CLINTON: He says his plan is still a secret, but the truth is, he simply doesn't have one, and that's not only dangerous. It should be disqualifying.

MURRAY: That's as Trump explained he has a plan to defeat ISIS. He's just not ready to reveal it.

TRUMP: I have a substantial chance of winning. If I win, I don't want to broadcast to the enemy exactly what my plan is.

MURRAY: The GOP nominee saying he will rely on the input of generals to help craft his anti-terrorism agenda, just not the generals currently leading the nation's military.

TRUMP: I think under the leadership of Barack Obama and Hillary Clinton, the generals have been reduced to rubble. They have been reduced to a point where it is embarrassing for our country.

MURRAY: As Clinton seized on the moment to lash out against Trump's temperament.

CLINTON: We saw more evidence that he is temperamentally unfit and totally unqualified to be commander in chief. He trash-talked American generals.

MURRAY: Trump also generating controversy last night for standing by this tweet about sexual assaults in the military.

MATT LAUER, NBC NEWS: In 2013, on this subject, you tweeted this -- quote -- "26,000 unreported actual assaults in the military, only 238 convictions. What did these geniuses expect when they put men and women together?"

TRUMP: Well, it is a correct tweet.

MURRAY: With both candidates now receiving classified briefings, Trump says he left with the impression the intelligence community is not pleased with the Obama administration.


TRUMP: I am pretty good with the body language. I could tell they were not happy.

MURRAY: An assessment Clinton scoffed at.

CLINTON: I think what he said was totally inappropriate and undisciplined. I would never comment on any aspect of an intelligence briefing that I received.


MURRAY: Now, Donald Trump did eventually make it back around to education policy in his appearance in Cleveland here today, but it was a little bit of an awkward setting to see him speaking at a charter school, where there are a number of rows of schoolchildren, as he talked about the threat that the country faces because of terrorism, and as he essentially called Hillary Clinton a liar for how she handled her e-mails -- Jake.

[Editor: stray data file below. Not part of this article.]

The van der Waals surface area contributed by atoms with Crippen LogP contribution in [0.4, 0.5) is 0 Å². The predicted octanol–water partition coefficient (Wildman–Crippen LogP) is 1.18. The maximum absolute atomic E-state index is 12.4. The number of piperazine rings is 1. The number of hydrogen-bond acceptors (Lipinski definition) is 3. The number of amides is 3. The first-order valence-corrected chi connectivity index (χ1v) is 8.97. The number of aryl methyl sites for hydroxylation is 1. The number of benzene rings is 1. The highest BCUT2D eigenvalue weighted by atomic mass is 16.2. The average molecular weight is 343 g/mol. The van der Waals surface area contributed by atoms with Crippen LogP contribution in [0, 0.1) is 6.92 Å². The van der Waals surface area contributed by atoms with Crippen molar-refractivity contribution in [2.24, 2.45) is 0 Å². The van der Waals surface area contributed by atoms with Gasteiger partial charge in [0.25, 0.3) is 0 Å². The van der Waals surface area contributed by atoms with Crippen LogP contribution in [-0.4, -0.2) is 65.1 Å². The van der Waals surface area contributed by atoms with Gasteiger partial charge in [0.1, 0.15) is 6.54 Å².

TAPPER: Sara Murray, thank you so much.

And joining me now is Republican Senator Bob Corker of Tennessee. He's the chairman of the Senate Foreign Relations Committee.

Mr. Chairman, thanks for being here, as always.

SEN. BOB CORKER (R), TENNESSEE: Jake, always good to be with you. Thank you. TAPPER: So, Senator, you have criticized Vladimir Putin for

corruption. You have said Putin cannot be allowed to succeed in his aggression, that Putin must pay a heavy price until he changes course.

Take a listen to Donald Trump talking about Putin last night.


TRUMP: If he says great things about me, I'm going to say great things about him. I have always said he is really very much of a leader. You can say, oh, isn't that a terrible thing?

He called -- I mean, the man has very strong control over a country. Now, it is a very different system, and I don't happen to like the system, but certainly in that system he has been a leader far more than our president has been a leader.


TAPPER: Do you have any concerns at all about Trump's apparent affinity for Vladimir Putin, who has obviously annexed Crimea, invaded Ukraine, and is supporting Assad?

CORKER: Well, I think one has to be a little careful to let flattery affect one's judgment. So, I will just leave it at that.

Look, we have interests that we ought to be able to work with Russia on, no question. The terrorism issue one that threatens them, just like it does us.